When it comes to glass, we know that it can’t bend or move so that it absorbs the energy gradually, unlike the hand. Therefore, if someone fires a bullet at a piece of glass, the bullet will pass right through it, with barely any loss of momentum, and shatter it. This adds an extra element of danger to the carrier of the glass pane. If they don’t get killed by the bullet itself, they might get seriously injured (to even killed) by the huge shards of the shattered glass. That is how, more or less, the idea of creating bulletproof glass came to being.
How Bulletproof Glass Works
As previously mentioned, no glass is actually totally bulletproof. This is why the glass used in armed forces, and not only, is called bullet-resistant and not bulletproof. That being said, bullet-resistant glass does shatter. However, what makes a big difference between ordinary glass and bulletproof glass is that the latter comes with layers of plastic sandwiched between the glass panes, which not only absorb but also dissipate the energy of the bullet. In other words, if you hold a piece of bulletproof glass in front of you and someone fires a bullet at you, the bullet will be significantly slowed down as it penetrates through the glass, causing much less damage (if any) than with any other type of glass. We may say that bullet-resistant glass is actually a bullet-energy-absorbing glass and below is why.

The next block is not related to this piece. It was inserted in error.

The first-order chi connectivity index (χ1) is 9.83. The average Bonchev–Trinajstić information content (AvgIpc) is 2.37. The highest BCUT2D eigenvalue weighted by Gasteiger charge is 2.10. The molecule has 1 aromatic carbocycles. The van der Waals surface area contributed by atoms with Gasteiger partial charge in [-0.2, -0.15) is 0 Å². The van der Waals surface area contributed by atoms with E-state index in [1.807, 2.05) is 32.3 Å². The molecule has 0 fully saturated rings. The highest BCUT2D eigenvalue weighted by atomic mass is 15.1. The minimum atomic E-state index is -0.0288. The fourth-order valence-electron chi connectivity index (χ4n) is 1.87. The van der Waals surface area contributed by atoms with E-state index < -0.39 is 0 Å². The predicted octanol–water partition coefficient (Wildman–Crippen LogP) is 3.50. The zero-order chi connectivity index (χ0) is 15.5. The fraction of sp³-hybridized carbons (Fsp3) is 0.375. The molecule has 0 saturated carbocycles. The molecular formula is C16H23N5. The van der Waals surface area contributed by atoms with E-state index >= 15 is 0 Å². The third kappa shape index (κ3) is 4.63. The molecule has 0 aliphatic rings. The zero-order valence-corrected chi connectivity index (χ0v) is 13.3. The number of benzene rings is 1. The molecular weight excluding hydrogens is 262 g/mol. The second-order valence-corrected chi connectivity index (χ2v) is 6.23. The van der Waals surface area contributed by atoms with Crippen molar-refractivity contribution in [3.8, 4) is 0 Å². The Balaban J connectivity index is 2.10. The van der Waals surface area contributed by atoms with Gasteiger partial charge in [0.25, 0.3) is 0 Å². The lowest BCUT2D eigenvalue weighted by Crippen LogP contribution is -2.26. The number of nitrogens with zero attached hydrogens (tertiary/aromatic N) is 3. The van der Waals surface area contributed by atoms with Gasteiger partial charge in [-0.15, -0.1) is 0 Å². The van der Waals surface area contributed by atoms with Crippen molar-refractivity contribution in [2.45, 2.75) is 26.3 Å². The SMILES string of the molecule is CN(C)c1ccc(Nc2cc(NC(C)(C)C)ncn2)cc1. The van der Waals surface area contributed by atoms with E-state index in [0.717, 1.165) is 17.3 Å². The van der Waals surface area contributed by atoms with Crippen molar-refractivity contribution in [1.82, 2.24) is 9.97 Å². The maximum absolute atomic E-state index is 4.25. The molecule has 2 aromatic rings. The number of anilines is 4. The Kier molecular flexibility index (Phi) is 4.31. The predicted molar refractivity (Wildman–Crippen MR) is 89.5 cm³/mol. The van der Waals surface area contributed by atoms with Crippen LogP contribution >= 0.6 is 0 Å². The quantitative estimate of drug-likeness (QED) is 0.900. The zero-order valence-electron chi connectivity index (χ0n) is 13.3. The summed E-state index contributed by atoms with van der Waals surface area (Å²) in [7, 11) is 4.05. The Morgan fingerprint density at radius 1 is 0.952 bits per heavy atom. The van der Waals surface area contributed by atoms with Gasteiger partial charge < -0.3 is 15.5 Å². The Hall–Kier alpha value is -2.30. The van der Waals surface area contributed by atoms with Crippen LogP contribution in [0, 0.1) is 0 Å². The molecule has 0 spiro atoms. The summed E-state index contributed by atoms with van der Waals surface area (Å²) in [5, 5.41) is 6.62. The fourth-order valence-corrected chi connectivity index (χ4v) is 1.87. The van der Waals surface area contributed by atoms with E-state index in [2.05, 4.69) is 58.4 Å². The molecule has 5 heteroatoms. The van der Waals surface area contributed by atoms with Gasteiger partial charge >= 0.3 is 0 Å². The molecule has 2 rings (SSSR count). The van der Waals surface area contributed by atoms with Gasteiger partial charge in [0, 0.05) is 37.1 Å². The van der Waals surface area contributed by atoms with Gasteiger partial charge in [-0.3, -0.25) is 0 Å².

Compared to ordinary glass, bulletproof glass is made from multiple layers of tough glass. In between those layers, there are several layers of various plastics. This is called a laminate*. Sometimes, we may also find a final inner layer of a tough type of plastic called polycarbonate, which helps prevent the breaking of glass following the impact of a bullet to create dangerous shards of plastic or glass splinter. All these added layers of plastic make the glass 10 times thicker than a single glass pane.
Besides being heavier than a sheet of ordinary glass, it is also more bullet-resistant. Why? Because the energy from the bullet spreads out sideways through the various layers when it strikes the bullet-resistant glass. With each piece of glass and plastic it passes through, its energy is reduced, and, since it is spread over a large area, it is also absorbed much faster than when penetrating ordinary glass pane. The bullet eventually ends up with not enough energy to do much damage if it does manage to pierce through. As for the glass panes? They will most likely break, but not fly apart.